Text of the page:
In 1829, Dickens felt deeply in love with Maria Beadnell, but she seems to have rejected him. The comic portrayal of Flora Casby in Little Dorrit is said to have been inspired by Dickens`s meeting with Maria again later in life.

At this time, Dickens wanted to follow an acting career, and he remained fascinated by the theatre throughout his life, often directing and acting in shows to raise money for charitable causes and friends in distress. However, when the Monthly Magazine accepted his story A Dinner al Poplar Walk (1833), Dickens was diverted into his subsequent literary career. He published a series of sketches of daily life in London in the Evening Chronicle, using the pseudonym "Boz", his younger brother`s childhood nickname. Through his work, he met his wife Catherine Hogarth, the daughter of the Evening Chronicle`s co - editor. They married in 1836.

Meanwhile, a London publisher had suggested reprinting a volume of similar sketches to accompany illustrations by the celebrated artist George Cruikshank. The results was the popularly acclaimed Sketches by Boz (1836). It was follwed by The Posthumous Papers of the Pickwick Club, which was serialized in twenty monthly instalments, between 1836 - 1837. The work was a tremendous success, rendering Dickens famous at only 25.

In this early phase of his literary creation, Charles Dickens wrote in the picaresque tradition of the eighteenth century and he also introduced a new genre of "social problem fiction" which was much imitated throughout the 1840s. To this period belong: Oliver Twist (1937 - 1838), Nicholas Nickleby (1838 - 1839), The Old Curiosity Shop (1841) and Barnaby Rudge (1841).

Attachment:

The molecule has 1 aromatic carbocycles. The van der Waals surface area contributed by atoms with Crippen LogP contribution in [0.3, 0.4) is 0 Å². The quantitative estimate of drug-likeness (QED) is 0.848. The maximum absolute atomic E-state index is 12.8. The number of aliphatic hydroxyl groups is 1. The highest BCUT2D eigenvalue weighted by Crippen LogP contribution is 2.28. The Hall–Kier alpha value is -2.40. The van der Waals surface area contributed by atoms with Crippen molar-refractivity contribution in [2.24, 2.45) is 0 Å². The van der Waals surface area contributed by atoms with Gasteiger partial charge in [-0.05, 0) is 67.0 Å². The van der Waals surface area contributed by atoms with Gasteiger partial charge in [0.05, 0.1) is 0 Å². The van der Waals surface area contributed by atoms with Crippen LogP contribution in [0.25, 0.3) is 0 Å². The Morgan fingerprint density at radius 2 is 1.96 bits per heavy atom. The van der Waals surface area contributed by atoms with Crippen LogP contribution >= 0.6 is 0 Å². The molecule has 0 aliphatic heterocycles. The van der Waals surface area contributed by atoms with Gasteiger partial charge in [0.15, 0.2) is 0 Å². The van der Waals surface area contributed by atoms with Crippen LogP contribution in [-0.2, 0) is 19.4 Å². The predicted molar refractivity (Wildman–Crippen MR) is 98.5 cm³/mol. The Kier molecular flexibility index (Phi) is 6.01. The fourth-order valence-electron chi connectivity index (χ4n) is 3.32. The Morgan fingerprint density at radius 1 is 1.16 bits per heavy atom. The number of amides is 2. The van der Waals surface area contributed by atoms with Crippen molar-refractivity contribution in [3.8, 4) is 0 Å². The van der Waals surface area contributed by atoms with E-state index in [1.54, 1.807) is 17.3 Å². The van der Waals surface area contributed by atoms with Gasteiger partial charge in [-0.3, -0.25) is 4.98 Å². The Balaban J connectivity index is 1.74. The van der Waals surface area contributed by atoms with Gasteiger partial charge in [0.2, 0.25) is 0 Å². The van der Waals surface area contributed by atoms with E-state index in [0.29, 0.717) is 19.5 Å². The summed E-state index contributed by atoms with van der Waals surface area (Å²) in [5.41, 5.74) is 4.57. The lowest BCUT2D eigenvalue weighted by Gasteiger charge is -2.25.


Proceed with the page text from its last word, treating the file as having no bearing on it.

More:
In 1842, at the height of this literary career, he visited America. There, Dickens spoke for the abolition of slavery and against the piracy of foreign books in America, the latter being a practice which had adversely affected his own earnings. The visit was generally disappointing for his expectations. The literary results of his trip were: American Notes (1842) and Martin Chuzzlewit (1843). Both included bitter remarks on the American democracy and way of life.

The same year he began his best - known short stories called Christmas Tales ( A Christmas Carol, The Chimes, The Cricket on the Hearth, The Battle of Life, and The Haunted Man) which he finished in Genoa next year. During his travels in Switzerland he wrote Dombey and Son. This is usually cited as the point where Dickens`s fiction matured. Dickens gradually changed the picaresque pattern of his earlier novels and adapted it to the requirements of subtler effects and a richer social and psychological content. In the last phase of his creation, Dickens devised his plots more carefully, focused on certain issues and themes, and gave up the episodic narrative of the earlier stage. In this period he published: David Copperfield (1849 - 1850), Bleak House (1852 - 1853), Hard Times (1854), Little Dorrit (1856 - 1857), Great Expectations (1860 - 1861), Our Mutual Friend (1864 - 1865).

In 1858 Dickens separated from his wife, by whom he had ten children, and developed his friendship with a young actress called Ellen Ternan. Dickens`s health, adversely affected by the strain of his very popular readings, which he instituted in 1858, and a demanding tour of America in 1867 - 1868, began to fail in the late 1860s. In 1869 he began writing The Mystery of Edwin Drood which would remain unfinished. On 8 June 1870 he suffered a stroke at his home at Gad`s Hill, near Rochester, Kent, and died the next day.